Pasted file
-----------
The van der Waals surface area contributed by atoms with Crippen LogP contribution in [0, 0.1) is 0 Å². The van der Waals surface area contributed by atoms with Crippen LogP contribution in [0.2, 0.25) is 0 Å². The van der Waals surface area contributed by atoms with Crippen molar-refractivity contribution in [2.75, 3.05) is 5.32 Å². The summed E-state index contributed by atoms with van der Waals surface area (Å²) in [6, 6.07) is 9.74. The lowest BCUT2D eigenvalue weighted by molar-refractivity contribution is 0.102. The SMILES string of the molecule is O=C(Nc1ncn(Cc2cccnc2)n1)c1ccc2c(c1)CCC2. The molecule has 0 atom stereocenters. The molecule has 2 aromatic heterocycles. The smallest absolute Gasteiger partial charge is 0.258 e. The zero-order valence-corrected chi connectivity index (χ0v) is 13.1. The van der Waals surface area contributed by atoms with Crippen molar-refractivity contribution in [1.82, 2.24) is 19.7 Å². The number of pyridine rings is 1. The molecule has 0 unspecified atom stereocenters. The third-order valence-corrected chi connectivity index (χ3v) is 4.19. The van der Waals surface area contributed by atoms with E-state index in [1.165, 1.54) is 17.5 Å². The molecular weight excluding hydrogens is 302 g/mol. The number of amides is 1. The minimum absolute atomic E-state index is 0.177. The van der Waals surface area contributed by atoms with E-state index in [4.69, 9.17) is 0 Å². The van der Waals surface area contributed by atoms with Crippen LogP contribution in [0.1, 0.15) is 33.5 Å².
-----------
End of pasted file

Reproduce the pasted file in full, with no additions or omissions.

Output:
The van der Waals surface area contributed by atoms with Crippen LogP contribution in [0, 0.1) is 0 Å². The van der Waals surface area contributed by atoms with Crippen LogP contribution in [0.2, 0.25) is 0 Å². The van der Waals surface area contributed by atoms with Crippen molar-refractivity contribution in [2.75, 3.05) is 5.32 Å². The summed E-state index contributed by atoms with van der Waals surface area (Å²) in [6, 6.07) is 9.74. The lowest BCUT2D eigenvalue weighted by molar-refractivity contribution is 0.102. The SMILES string of the molecule is O=C(Nc1ncn(Cc2cccnc2)n1)c1ccc2c(c1)CCC2. The molecule has 0 atom stereocenters. The molecule has 2 aromatic heterocycles. The smallest absolute Gasteiger partial charge is 0.258 e. The zero-order valence-corrected chi connectivity index (χ0v) is 13.1. The van der Waals surface area contributed by atoms with Crippen molar-refractivity contribution in [1.82, 2.24) is 19.7 Å². The number of pyridine rings is 1. The molecule has 0 unspecified atom stereocenters. The third-order valence-corrected chi connectivity index (χ3v) is 4.19. The van der Waals surface area contributed by atoms with E-state index in [1.165, 1.54) is 17.5 Å². The molecular weight excluding hydrogens is 302 g/mol. The number of amides is 1. The minimum absolute atomic E-state index is 0.177. The van der Waals surface area contributed by atoms with E-state index in [4.69, 9.17) is 0 Å². The van der Waals surface area contributed by atoms with Crippen LogP contribution in [0.1, 0.15) is 33.5 Å².